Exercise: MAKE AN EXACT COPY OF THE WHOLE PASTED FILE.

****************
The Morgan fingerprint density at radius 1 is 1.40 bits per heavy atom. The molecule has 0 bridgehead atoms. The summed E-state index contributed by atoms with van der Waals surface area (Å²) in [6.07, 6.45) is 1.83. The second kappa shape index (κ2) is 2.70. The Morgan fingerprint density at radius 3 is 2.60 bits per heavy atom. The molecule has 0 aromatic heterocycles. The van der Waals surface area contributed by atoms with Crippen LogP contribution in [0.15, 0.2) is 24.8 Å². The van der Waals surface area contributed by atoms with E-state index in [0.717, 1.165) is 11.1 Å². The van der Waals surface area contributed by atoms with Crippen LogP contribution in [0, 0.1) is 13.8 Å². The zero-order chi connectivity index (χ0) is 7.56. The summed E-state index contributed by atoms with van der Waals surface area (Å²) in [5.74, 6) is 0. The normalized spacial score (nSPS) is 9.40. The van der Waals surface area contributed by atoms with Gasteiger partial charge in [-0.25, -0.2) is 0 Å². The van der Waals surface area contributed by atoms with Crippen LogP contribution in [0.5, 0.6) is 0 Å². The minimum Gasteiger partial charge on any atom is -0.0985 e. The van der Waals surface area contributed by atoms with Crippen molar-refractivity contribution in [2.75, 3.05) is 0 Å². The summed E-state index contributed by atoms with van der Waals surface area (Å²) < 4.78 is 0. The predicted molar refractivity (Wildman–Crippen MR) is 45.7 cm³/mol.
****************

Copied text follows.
The Morgan fingerprint density at radius 1 is 1.40 bits per heavy atom. The molecule has 0 bridgehead atoms. The summed E-state index contributed by atoms with van der Waals surface area (Å²) in [6.07, 6.45) is 1.83. The second kappa shape index (κ2) is 2.70. The Morgan fingerprint density at radius 3 is 2.60 bits per heavy atom. The molecule has 0 aromatic heterocycles. The van der Waals surface area contributed by atoms with Crippen LogP contribution in [0.15, 0.2) is 24.8 Å². The van der Waals surface area contributed by atoms with E-state index in [0.717, 1.165) is 11.1 Å². The van der Waals surface area contributed by atoms with Crippen LogP contribution in [0, 0.1) is 13.8 Å². The zero-order chi connectivity index (χ0) is 7.56. The summed E-state index contributed by atoms with van der Waals surface area (Å²) in [5.74, 6) is 0. The normalized spacial score (nSPS) is 9.40. The van der Waals surface area contributed by atoms with Gasteiger partial charge in [-0.25, -0.2) is 0 Å². The van der Waals surface area contributed by atoms with Crippen LogP contribution in [0.5, 0.6) is 0 Å². The minimum Gasteiger partial charge on any atom is -0.0985 e. The van der Waals surface area contributed by atoms with Crippen molar-refractivity contribution in [2.75, 3.05) is 0 Å². The summed E-state index contributed by atoms with van der Waals surface area (Å²) < 4.78 is 0. The predicted molar refractivity (Wildman–Crippen MR) is 45.7 cm³/mol.